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Joshua
Joshua, Lawyer
Category: Property Law
Satisfied Customers: 25358
Experience:  LL.B (Hons), Higher Prof. Dip. Law & Practice
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I have removed an outbuilding which was positioned next to

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I have removed an outbuilding which was positioned next to my neighbours boundary. They are responsible for the boundary fence on that side (which incidentally, has been put up with the wrong side facing me). There is now a small gap (about 2ft) where part of the building was and the fence needs to be continued to fill the gap. I want to know if it's my responsibility or theirs to fill in the gap. Also, since the outbuilding was taken down, it has revealed a really unsightly wall which is one side of the extension my neighbour had built. It needs to be rendered to make good and I need to know if I am responsible for the cost of this also.
Submitted: 1 year ago.
Category: Property Law
Expert:  Joshua replied 1 year ago.
Hello and thank you for your question. I will be very pleased to assist you. I'm a practising lawyer in England with over 10 years experience. Would I be correct to assume that you are and your neighbour are not the first owners of your respective proeprties please - i.e. you did not both buy them from new?How old are your properties roughly?Finally am I also correct to assume about you and your neighbour have not entered into any specific covenants directly with each other - this would be very rare?
Customer: replied 1 year ago.

I am not the first owner (moved in last may). Houses are 1950's ex-council so my neighbour could have lived in the house from new and purchased from the council but I would have to ask her. I think her extension is about 20 years old and is not very well built. We have not entered into any specific covenants.

Expert:  Joshua replied 1 year ago.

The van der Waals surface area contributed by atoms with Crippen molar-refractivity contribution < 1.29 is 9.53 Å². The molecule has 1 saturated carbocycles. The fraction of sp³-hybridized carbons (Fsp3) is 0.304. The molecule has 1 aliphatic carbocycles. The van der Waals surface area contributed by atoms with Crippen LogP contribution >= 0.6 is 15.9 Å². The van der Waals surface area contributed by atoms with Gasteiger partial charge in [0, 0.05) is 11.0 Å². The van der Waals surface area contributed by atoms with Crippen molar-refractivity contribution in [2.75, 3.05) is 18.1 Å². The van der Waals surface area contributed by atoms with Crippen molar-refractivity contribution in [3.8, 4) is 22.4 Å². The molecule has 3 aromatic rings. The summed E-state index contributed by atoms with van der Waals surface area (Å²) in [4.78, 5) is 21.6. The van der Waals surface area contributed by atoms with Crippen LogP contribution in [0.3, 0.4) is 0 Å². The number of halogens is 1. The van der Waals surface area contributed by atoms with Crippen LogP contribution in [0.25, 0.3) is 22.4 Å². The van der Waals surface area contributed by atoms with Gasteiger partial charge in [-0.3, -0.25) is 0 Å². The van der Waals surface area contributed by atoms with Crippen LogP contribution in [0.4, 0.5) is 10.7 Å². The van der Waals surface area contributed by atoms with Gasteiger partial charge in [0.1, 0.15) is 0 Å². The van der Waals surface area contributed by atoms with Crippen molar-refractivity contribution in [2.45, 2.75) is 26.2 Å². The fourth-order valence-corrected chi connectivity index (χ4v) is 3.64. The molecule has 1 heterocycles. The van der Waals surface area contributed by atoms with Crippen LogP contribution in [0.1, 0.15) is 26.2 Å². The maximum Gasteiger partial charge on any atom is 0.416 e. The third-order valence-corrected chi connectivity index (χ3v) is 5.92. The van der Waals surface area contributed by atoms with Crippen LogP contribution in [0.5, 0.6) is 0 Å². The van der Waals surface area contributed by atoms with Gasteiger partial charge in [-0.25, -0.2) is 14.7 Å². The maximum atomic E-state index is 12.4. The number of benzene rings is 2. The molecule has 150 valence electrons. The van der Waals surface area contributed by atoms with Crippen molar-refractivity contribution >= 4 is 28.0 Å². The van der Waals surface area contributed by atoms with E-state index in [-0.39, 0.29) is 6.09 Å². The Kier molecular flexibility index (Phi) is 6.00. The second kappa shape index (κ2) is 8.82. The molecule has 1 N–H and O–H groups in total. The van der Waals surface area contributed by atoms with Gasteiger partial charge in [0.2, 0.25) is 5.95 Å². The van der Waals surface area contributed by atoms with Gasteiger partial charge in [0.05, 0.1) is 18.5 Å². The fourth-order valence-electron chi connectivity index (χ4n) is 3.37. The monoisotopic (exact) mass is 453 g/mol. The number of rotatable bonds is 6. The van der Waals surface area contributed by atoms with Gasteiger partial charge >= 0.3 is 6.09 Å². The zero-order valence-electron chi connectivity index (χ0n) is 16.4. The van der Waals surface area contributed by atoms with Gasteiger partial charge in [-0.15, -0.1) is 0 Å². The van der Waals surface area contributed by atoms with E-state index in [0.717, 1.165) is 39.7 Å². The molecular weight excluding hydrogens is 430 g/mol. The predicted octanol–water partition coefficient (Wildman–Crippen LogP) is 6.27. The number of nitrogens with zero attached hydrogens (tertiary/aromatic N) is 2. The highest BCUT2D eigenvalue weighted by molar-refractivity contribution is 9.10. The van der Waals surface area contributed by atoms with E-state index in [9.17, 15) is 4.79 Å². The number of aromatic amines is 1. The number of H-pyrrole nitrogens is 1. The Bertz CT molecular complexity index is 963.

Many thanks for the above. In terms of fences English law is hopelessly deficient when it comes to responsibility and ownership of boundaries which leaves many property owners in a very frustrating position as is the case here.There is no statutory law and the only way in which obligations are enforced are by way of covenants which easily lapse. The normal position with most second-hand properties, as opposed to new build properties is that unless either party can prove who erected a wall or fence, neither party can lay claim to it as their own property unless it is clear that it is built on their land - sometimes this is clear but often it is not. Even if one person can clearly establish who owns a fence or this is not in dispute, unless a binding covenant can be shown to exist which is rare in second-hand properties because positive covenants ("to do" something such as maintain a fence as opposed to "not to do" something) do not bind owners after the original purchasers automatically, and neither party can enforce the other to maintain a boundary structure or make a claim against the other for damage or removal of the same in the absence of the binding covenant in this respect.The exception to this is if the neighbour accepts the fence is theirs and you can show that the structure is dangerous (as opposed unsightly or not fit for purpose). In those circumstances there is both a common law and statutory basis under which to potentially force the neighbour to rectify the danger but those circumstances are relatively uncommon.It is therefore frustratingly, normally a question of reaching agreement with your neighbours on an informal basis or a case of whoever "blinks first" in terms of repairing or maintaining a boundary if one cannot show who erected a particular fence or structure. In this case in the absence of a binding covenant on the part of your neighbour which I suspect does not exist, your neighbour will be under no obligation to erect a fence to complete the boundary line. Similarly, you are under no obligation to do so either and therefore, frustratingly, it is likely to come down to whoever feels most strongly about leaving the boundary line open. If neither of you are concerned, then there is unlikely to be away to force the other to complete the boundary line that you might find if you wait, she will be motivated to do so herself.There is a convention that you place the good side of the fence towards a neighbour when erecting a fence but it is nothing more than a polite convention and is not legally enforceable.The position with regards ***** ***** rendering or lack thereof is that if the wall forms the boundary line itself between your and her properties, which I do not think is the case from what you say, then you have a right to paint or otherwise render the wall under the provisions of the party Wall act. If however the wall is located within her boundary, i.e. there is a gap between the edge of the wall and her boundary line, then you do not have a right to interfere with the wall without her permission. In addition, the law does not provide a means to force a neighbour to improve unsightly brickwork or other rendering. It will be necessary to demonstrate that the wall is dangerous in some way in order to force her to take action.Accordingly, generally the position is therefore a frustrating one and if the neighbour is not willing to take action by agreement, it is likely will be limited to erecting or planting structures or plants so as to screen off the unsightly structures I fear.I hope the above is of assistance though I am sorry I have not been able to give you anything concrete to take forward with your neighbour. If you have no further questions for now I should be very grateful if you would kindly take a moment to click to rate my service to you today or just reply back to let me know if the above is helpful. Your feedback is important to me. If there is anything else I can help with please reply back to me I'd be very grateful